> elegant iptables counter measure posted in this list. Not sure how it
> holds up under load, though.
>

In our case (nameservers handling thousands of queries per second) and
during the time of attack multiple times that, it worked with negligible
performance impact. The actual network traffic however was in the order
of 40-50 Mbps per server.
 
> Since the attacker uses fixed patterns, he/she seems to be a script
> kiddy, and there is a good chance that the TTL can be used to identify
> his/her packets. My approach would be to check what TTLs the packets
> have vs. those from your clients and see whether you can filter based
> on that.
>

What do you mean identify and filter based on TTL? In our case the
attacker used a specific query for a single domain.

> Rudi
>

Kostas

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Re: Ways to handle DNS amplification attacks with OpenBSD

Rudolf Leitgeb
Am Samstag, den 09.06.2012, 19:17 +0300 schrieb Kostas Zorbadelos:
> What do you mean identify and filter based on TTL? In our case the
> attacker used a specific query for a single domain.

I mean the TTL field from the IP header of these packets. While the
attacker's packets spoof the sender address, they might not spoof
the TTL, and probably being away more hops from your servers than
your clients, their packets should have lower TTL values.

A network traffic dump could show quickly whether this approach
could possibly work.

Cheers,

Rudi

PS: Obviously a skilled attacker can also crank up TTL values to
compensate for their longer route, but "fixed pattern" indicates
to me that you deal with a script kiddie here.

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Re: Ways to handle DNS amplification attacks with OpenBSD

Stuart Henderson
In reply to this post by Kostas Zorbadelos
On 2012-06-09, Kostas Zorbadelos <[hidden email]> wrote:
> I am interested to hear possible solutions in other layers as well.

http://fanf.livejournal.com/122111.html seems a nice approach...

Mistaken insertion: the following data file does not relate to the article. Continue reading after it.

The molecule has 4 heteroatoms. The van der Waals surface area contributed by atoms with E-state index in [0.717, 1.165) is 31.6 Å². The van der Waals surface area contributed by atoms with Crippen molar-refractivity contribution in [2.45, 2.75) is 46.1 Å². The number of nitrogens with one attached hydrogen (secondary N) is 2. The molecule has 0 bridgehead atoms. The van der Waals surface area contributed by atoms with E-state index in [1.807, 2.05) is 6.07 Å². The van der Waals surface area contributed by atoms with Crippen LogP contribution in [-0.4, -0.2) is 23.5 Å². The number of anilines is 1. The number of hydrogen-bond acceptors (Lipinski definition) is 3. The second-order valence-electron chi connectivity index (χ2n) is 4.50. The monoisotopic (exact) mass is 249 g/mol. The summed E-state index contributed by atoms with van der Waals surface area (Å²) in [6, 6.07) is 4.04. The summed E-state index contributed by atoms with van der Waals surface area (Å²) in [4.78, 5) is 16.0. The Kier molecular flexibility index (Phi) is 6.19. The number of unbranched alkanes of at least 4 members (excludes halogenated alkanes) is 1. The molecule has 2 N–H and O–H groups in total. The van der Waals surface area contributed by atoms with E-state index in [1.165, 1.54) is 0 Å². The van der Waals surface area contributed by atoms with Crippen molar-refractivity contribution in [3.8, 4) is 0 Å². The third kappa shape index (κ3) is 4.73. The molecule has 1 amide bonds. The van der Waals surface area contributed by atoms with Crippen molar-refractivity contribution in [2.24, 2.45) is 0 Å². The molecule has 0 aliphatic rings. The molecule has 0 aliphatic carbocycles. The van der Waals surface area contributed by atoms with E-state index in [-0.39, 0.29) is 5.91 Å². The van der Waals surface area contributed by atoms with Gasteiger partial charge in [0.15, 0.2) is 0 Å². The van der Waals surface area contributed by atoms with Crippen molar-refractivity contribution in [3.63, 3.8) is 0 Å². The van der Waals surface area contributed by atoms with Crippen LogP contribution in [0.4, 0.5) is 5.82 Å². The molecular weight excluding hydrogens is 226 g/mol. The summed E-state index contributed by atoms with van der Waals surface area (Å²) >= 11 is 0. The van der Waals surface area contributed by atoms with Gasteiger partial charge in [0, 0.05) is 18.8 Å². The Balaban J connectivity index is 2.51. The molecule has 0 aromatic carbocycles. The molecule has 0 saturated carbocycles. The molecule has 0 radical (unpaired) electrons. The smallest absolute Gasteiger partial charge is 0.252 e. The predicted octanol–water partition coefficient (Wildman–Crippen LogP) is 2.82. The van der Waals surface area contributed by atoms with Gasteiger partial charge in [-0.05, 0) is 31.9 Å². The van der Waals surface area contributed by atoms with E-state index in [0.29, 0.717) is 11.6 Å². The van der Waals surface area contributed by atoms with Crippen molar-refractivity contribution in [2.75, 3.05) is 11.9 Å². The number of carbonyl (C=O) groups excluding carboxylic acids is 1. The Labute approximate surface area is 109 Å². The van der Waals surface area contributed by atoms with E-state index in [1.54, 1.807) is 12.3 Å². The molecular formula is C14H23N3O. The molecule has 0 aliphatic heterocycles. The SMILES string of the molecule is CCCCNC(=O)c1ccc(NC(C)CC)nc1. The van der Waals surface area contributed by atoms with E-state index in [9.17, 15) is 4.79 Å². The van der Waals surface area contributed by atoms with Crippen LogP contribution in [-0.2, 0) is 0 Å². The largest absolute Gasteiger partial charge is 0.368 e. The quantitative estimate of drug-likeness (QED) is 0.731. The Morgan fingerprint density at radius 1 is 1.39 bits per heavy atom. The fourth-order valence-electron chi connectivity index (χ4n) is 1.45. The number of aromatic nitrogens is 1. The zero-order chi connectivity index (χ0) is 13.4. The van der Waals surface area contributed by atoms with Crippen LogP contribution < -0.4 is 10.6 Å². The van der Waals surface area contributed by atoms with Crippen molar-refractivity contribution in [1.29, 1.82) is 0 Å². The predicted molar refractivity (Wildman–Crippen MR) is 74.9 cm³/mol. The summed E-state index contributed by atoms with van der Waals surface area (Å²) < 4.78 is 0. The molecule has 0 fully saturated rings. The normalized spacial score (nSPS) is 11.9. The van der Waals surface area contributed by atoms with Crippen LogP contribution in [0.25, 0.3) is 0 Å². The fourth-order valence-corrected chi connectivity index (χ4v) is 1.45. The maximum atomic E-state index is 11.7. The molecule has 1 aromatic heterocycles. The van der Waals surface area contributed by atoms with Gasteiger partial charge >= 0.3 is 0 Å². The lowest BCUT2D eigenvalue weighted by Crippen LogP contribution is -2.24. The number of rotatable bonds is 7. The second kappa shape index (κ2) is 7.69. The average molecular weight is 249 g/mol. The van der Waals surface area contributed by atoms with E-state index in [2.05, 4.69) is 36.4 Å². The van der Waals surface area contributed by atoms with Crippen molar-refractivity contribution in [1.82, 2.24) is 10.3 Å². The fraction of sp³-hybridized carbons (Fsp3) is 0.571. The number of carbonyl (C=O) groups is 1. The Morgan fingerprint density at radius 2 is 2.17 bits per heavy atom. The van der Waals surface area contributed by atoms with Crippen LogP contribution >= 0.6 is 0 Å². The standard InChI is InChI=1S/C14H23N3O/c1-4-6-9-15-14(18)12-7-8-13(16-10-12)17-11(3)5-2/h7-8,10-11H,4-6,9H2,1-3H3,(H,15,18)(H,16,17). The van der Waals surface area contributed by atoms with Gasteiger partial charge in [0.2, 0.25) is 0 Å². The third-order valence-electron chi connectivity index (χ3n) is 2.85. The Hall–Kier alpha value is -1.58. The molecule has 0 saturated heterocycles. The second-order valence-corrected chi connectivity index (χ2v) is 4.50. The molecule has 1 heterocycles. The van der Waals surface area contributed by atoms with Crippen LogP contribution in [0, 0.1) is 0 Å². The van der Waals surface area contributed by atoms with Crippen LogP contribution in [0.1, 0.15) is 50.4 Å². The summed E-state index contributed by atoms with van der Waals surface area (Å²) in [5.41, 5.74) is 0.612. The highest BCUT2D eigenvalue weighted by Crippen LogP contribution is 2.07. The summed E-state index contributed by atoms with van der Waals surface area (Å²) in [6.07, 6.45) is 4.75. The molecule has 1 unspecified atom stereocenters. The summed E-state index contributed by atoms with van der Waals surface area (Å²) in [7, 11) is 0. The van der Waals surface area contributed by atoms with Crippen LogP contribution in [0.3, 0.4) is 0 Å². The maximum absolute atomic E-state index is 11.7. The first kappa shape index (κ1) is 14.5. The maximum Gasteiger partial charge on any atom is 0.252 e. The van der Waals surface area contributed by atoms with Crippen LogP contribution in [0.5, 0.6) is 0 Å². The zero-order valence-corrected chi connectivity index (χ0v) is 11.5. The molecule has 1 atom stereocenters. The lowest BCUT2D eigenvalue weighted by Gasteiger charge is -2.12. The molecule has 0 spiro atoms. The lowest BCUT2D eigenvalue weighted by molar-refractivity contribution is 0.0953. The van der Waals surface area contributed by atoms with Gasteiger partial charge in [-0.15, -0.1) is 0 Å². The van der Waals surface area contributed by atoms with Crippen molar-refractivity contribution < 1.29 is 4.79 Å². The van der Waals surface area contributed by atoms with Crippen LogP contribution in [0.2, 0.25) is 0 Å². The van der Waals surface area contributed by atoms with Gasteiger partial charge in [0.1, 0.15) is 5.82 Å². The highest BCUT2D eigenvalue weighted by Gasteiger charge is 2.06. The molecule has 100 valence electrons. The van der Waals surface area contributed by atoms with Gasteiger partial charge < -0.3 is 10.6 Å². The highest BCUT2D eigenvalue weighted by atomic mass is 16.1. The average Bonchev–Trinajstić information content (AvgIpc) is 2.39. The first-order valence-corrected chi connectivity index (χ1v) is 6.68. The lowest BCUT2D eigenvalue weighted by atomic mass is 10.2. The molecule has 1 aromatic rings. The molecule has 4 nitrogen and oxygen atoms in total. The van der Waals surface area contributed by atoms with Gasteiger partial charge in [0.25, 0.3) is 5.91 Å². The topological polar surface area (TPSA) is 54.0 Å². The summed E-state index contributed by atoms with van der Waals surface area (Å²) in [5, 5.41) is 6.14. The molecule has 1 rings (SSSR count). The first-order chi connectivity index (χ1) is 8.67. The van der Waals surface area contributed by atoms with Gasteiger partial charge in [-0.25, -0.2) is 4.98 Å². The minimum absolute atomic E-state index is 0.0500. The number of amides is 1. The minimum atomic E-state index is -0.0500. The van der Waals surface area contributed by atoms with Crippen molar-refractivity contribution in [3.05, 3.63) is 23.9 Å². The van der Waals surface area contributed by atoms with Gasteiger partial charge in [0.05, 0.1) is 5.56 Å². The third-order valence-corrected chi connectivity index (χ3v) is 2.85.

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Re: Ways to handle DNS amplification attacks with OpenBSD

Rudolf Leitgeb
Am Sonntag, den 10.06.2012, 00:37 +0000 schrieb Stuart Henderson:
> On 2012-06-09, Kostas Zorbadelos <[hidden email]> wrote:
> > I am interested to hear possible solutions in other layers as well.
>
> http://fanf.livejournal.com/122111.html seems a nice approach...

This seems to work nicely if the attacker spoofs random addresses or
if the real target is not the DNS server but the endpoint receiving
its replies (therefore the term "amplification attack").

In Kostas's case it appears the attacker spoofs legit client addresses,
which means rate limiting would likely cut off these clients.

Rudi

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Re: Ways to handle DNS amplification attacks with OpenBSD

Kapetanakis Giannis
In reply to this post by Kostas Zorbadelos
On 09/06/12 18:58, Kostas Zorbadelos wrote:

>> Kostas Zorbadelos<[hidden email]>  writes:
>>
>>> there is a need to restrict a specific type of DNS queries (ANY queries)
>>> in our nameservers. We faced a DDoS attack in our resolvers and the
>>> thing is that we could not simply cut access to DNS resolution to
>>> specific client IPs, the queries came from our own unsuspecting
>>> customers.
>>>
> Ohh, they do and that is the problem. We can't just cut the
> "offending" clients because they will have no Internet service :) Also
> we do not accept packets with sources in our network ranges "from the
> outside" in our border ACLs (I guess this is common antispoof practice).

Hi,

My understanding so far is that the queries hit your DNS servers from
your ISP network/clients
and are not spoofed. Also those queries hit the recursive/caching DNS